Poetry / June 2016 (Issue 32)

Mid-Autumn Blood Moon

by Anthony Tao

We cowered under cold and cassia wine,
certain conversations untouched across the dinner table,
hazarding to ascend with offers of cockscomb
or descend into that garden where women can ask
flowers to prophesy the number and sex of their children.
God or demon, will you anchor or steer?
In the morning on the day after the last sun
I could not say what horns sounded from toad kings’ throats
or faces lifted off the sand with scars burnished by change,
just that
the empurpling horizon teetered across a central pillar
as a great fight raged with archers’ stars and the broad sword of wind.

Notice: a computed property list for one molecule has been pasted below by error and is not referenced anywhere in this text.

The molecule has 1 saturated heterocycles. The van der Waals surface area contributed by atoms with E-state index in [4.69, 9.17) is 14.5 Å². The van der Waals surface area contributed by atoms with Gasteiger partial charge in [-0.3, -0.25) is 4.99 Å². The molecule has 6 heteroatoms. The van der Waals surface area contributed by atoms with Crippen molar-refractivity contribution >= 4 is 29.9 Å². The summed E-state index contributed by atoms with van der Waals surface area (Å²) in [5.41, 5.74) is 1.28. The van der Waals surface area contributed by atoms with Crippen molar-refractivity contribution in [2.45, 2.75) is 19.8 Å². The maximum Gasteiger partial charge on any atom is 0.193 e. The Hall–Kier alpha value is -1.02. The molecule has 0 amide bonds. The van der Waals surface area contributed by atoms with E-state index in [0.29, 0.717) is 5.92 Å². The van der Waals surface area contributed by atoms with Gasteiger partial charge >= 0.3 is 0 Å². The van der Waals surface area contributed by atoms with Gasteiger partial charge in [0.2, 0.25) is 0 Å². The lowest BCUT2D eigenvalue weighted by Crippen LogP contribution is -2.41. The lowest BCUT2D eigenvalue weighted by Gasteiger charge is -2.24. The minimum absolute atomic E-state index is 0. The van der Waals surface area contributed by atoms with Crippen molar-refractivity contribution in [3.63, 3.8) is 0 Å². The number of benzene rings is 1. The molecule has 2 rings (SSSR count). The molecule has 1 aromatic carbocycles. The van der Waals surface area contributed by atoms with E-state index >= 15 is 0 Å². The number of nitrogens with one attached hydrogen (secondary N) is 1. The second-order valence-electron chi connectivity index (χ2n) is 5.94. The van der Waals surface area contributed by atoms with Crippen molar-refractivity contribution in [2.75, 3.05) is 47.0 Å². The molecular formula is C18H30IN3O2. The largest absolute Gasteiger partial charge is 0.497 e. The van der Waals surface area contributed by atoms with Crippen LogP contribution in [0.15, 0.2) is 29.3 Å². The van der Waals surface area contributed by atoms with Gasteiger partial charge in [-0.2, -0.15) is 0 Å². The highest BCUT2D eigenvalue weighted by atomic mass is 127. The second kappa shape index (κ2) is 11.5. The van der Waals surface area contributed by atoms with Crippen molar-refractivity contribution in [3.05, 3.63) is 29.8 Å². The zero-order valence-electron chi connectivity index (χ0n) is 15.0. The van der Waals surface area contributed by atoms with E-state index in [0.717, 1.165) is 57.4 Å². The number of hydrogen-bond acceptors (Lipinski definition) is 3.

Would it tip toward the future, depositing us on rock, huddled
and together?
Or, with the creep of shadow over an unbent Immortal, would it fall
the other side, causing us to slide like mud
flush into gully
as rain?

 Anthony Tao's poetry has appeared or is forthcoming in Prairie Schooner, Borderlands, Kartika Review, Cottonwood, Open Road Review, Blue Fifth, Poetry East West, Five 2 One, Eunoia Review, and an anthology of China writing entitled While We're Here. He currently lives in Beijing, where he recently coordinated the international China Bookworm Literary Festival, captains an Ultimate Frisbee team, and runs the news/society/culture blog Beijing Cream

Search Cha for Anthony Tao

Website © Cha: An Asian Literary Journal 2007-2018
ISSN 1999-5032
All poems, stories and other contributions copyright to their respective authors unless otherwise noted.